See excerpts from new works — performed by professional dancers, at a free lecture demonstration on Friday, February 24 at 5:15 p.m. (That’s probably today as you read this!) when American Repertory Ballet (ARB) presents “Watching and Talking about Dance” at its Princeton studio on the second floor of McCaffrey’s in Princeton Shopping Center.
Then see new dancers (from Princeton University) perform historically significant works for low-priced tickets ($15) on Friday (and also Saturday, and Sunday), February 24 to 26 at McCarter Theatre.
I saw ARB in rehearsal this week and am excited about the dances — new works by Mary Barton (a piece for men only) and by Trinette Singleton (for mostly women) plus a revival of Gerald Arpino’s “Confetti” (photo at right) All three of these dances, along with excerpts from Douglas Martin’s “Romeo and Juliet,” will be in ARB’s “Spring into Love” performance on Saturday, March 17, at Raritan Valley Community College.
If you can come to the lecture/dem, you’ll see the excerpts and listen in on the conversation. I join Michael Robertson (long-time friend and fellow dance critic) and company director Douglas Martin to help deconstruct the dances. Hint: Martin used to dance in the Arpino work during his Joffrey Ballet days, and Robertson is going to point out that Arpino quoted liberally from August Bournonville’s “Napoli,” picture above at left. (Please note that excerpts of the dances will be performed in a studio setting, i.e.you will be knee to knee with the dancers — not in a theater with costumes!)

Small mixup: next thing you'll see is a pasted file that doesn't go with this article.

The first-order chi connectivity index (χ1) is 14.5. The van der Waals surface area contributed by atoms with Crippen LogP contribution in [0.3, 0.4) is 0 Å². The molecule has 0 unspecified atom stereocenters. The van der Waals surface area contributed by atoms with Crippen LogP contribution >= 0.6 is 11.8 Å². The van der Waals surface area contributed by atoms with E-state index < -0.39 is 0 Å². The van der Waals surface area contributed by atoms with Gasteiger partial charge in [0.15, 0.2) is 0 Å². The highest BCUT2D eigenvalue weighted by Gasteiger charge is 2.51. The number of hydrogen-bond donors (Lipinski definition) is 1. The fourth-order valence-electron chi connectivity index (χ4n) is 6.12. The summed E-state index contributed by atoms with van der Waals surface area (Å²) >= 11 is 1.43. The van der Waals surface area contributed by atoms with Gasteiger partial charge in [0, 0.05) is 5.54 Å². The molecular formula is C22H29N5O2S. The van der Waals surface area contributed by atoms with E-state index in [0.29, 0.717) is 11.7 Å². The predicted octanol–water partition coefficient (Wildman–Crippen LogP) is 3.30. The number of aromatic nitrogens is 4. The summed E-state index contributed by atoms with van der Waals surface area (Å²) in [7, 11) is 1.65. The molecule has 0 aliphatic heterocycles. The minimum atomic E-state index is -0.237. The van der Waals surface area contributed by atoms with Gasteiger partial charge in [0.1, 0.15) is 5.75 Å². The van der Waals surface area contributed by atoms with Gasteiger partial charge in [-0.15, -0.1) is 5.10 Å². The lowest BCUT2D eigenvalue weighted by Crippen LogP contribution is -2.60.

Over at McCarter this weekend, in a fully staged performance, student dancers present excerpts from Balanchine’s “Four Temperaments,” “Who Cares?” and “Apollo” (staged by Heather Watts) and from Trisha Brown’s 1983 “Set and Reset,” described by Tobi Tobias in “Seeing Things” as “The choreographer’s fluid movement pairs with Robert Rauschenberg’s translucent costumes and fleeting background images to create a ravishing, ephemeral world.” They will also perform work by Doug Varone and Jessica Lang. The publicity doesn’t say whether we get to see student choreography — to me, new work from fresh minds is infinitely more interesting than re-dos. But I guess it’s fun to perform it. Note that the Lewis Center for the Arts invites the community to attend dance master classes for free — to observe. The next one is Tuesday, February 28, with choreographers from Istanbul.